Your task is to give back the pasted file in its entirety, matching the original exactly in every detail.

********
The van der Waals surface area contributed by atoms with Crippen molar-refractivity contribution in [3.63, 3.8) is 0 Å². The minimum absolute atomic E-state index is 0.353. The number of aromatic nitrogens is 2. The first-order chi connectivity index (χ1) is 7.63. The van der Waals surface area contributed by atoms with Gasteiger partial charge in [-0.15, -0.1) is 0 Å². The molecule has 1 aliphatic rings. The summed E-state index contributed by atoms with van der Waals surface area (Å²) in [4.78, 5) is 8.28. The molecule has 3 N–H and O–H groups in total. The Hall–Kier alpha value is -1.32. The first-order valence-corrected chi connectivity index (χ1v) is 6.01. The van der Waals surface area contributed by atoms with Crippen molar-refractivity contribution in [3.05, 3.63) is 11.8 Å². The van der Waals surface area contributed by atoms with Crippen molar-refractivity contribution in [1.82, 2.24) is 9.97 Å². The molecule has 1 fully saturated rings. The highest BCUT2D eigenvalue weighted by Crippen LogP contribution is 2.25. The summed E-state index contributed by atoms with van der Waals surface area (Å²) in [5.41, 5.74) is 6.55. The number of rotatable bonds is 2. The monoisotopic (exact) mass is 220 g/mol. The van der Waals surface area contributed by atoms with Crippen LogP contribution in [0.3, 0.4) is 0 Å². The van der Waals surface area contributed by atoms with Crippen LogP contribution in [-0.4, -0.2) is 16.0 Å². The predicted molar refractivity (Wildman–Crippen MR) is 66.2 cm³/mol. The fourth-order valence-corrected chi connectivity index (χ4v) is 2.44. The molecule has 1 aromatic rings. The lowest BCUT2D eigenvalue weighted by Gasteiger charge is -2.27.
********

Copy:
The van der Waals surface area contributed by atoms with Crippen molar-refractivity contribution in [3.63, 3.8) is 0 Å². The minimum absolute atomic E-state index is 0.353. The number of aromatic nitrogens is 2. The first-order chi connectivity index (χ1) is 7.63. The van der Waals surface area contributed by atoms with Gasteiger partial charge in [-0.15, -0.1) is 0 Å². The molecule has 1 aliphatic rings. The summed E-state index contributed by atoms with van der Waals surface area (Å²) in [4.78, 5) is 8.28. The molecule has 3 N–H and O–H groups in total. The Hall–Kier alpha value is -1.32. The first-order valence-corrected chi connectivity index (χ1v) is 6.01. The van der Waals surface area contributed by atoms with Crippen molar-refractivity contribution in [3.05, 3.63) is 11.8 Å². The van der Waals surface area contributed by atoms with Crippen molar-refractivity contribution in [1.82, 2.24) is 9.97 Å². The molecule has 1 fully saturated rings. The highest BCUT2D eigenvalue weighted by Crippen LogP contribution is 2.25. The summed E-state index contributed by atoms with van der Waals surface area (Å²) in [5.41, 5.74) is 6.55. The number of rotatable bonds is 2. The monoisotopic (exact) mass is 220 g/mol. The van der Waals surface area contributed by atoms with Crippen LogP contribution in [0.3, 0.4) is 0 Å². The van der Waals surface area contributed by atoms with Crippen LogP contribution in [-0.4, -0.2) is 16.0 Å². The predicted molar refractivity (Wildman–Crippen MR) is 66.2 cm³/mol. The fourth-order valence-corrected chi connectivity index (χ4v) is 2.44. The molecule has 1 aromatic rings. The lowest BCUT2D eigenvalue weighted by Gasteiger charge is -2.27.